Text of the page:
166LYNNE RIDGWAY AND KEN MCFARLAND
Additionally, basic neurological observations with known sensitivity to
hypoxia were devised (Dr. R. Boyle, personal communication, August 2002). These
included asking the divers to perform visuomotor tracking and balance and coordi-
nation tasks. Divers were scored according to 3 categories: (a) Able to complete task
with no difficulty, (b) Completes task but slow or unsteady, and (c) Has great dif-
ficulty or cannot complete. Finally, the National Adult Reading Test-2 (Nelson &
Willison, 1991) was selected as an estimate of previous stable intellectual ability.
The value of the test lies in the high correlation between reading ability (accuracy
of pronunciation) and intelligence in the normal population (Spreen & Strauss,
It was hypothesized that elite divers with more years practicing apnea diving
would score lower on neuropsychological tests compared to standardized norms.
Further, a cumulative effect was hypothesized such that the greater the number of
negative neurological events experienced (diving-related blackouts, loss of motor
control episodes, and previous concussions) by the divers, the worse their current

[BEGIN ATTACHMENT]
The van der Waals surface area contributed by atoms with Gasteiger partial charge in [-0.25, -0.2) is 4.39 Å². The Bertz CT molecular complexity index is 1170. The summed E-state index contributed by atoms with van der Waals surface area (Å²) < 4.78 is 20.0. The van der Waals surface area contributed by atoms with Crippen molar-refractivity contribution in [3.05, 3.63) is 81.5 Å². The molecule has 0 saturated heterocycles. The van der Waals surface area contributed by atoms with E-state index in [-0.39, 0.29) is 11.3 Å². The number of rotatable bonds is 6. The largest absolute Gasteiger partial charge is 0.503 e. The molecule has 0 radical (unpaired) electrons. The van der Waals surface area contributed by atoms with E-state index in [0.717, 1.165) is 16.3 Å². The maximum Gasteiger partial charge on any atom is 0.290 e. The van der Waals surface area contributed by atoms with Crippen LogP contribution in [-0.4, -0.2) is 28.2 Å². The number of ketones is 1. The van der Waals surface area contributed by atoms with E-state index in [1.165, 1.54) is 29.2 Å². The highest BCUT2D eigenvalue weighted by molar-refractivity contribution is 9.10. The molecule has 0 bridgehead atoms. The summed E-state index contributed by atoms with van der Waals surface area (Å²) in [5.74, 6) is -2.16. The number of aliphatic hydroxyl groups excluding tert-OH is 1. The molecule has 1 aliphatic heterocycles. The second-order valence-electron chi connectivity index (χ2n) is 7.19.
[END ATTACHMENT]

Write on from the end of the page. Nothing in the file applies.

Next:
performance would be on standard tests of neuropsychological functioning.
Participants were volunteer elite freedivers recruited via Australian and inter-
national organizers of apnea diving competitions (Association International for
the Development of Apnea, AIDA). Only participants who spoke English as a first
language were included in the study. The group consisted of 10 Australians,
4 Americans, and 7 English freedivers. There were 12 male divers and 9 female
divers. Table 4 presents demographic and apnea dive related data for the 21
No payment was offered to divers for their participation. An elite diver was
defined as a person who had been selected by their country to compete at an inter-
national championship level. With the exception of one 36-year-old diver from the
UK, all divers were non-smokers. All divers were in good physical health with no
current medical or health concerns. Three divers reported having had a brief
concussion during childhood. None of the divers had experienced a negative
Table 3 Information and assessment tools in baseline protocol
Assessment protocolDetails=reference for psychometric properties
Demographic data collection
Basic neurological observations
NART-II National Adult Reading Test
WAIS-R Digit Span Test
Symbol Digit Modalities Test
Trail Making Test part A & B
Controlled Oral Word Assoc. (FAS)
4-Item explicit memory tas
Age, sex, education, medical, and sport history
Visual-motor tracking, coordination=balance
Nelson & Willison, 1991
Spreen & Strauss, 1998
Reitan & Wolfson, 1985
Spreen & Strauss, 1998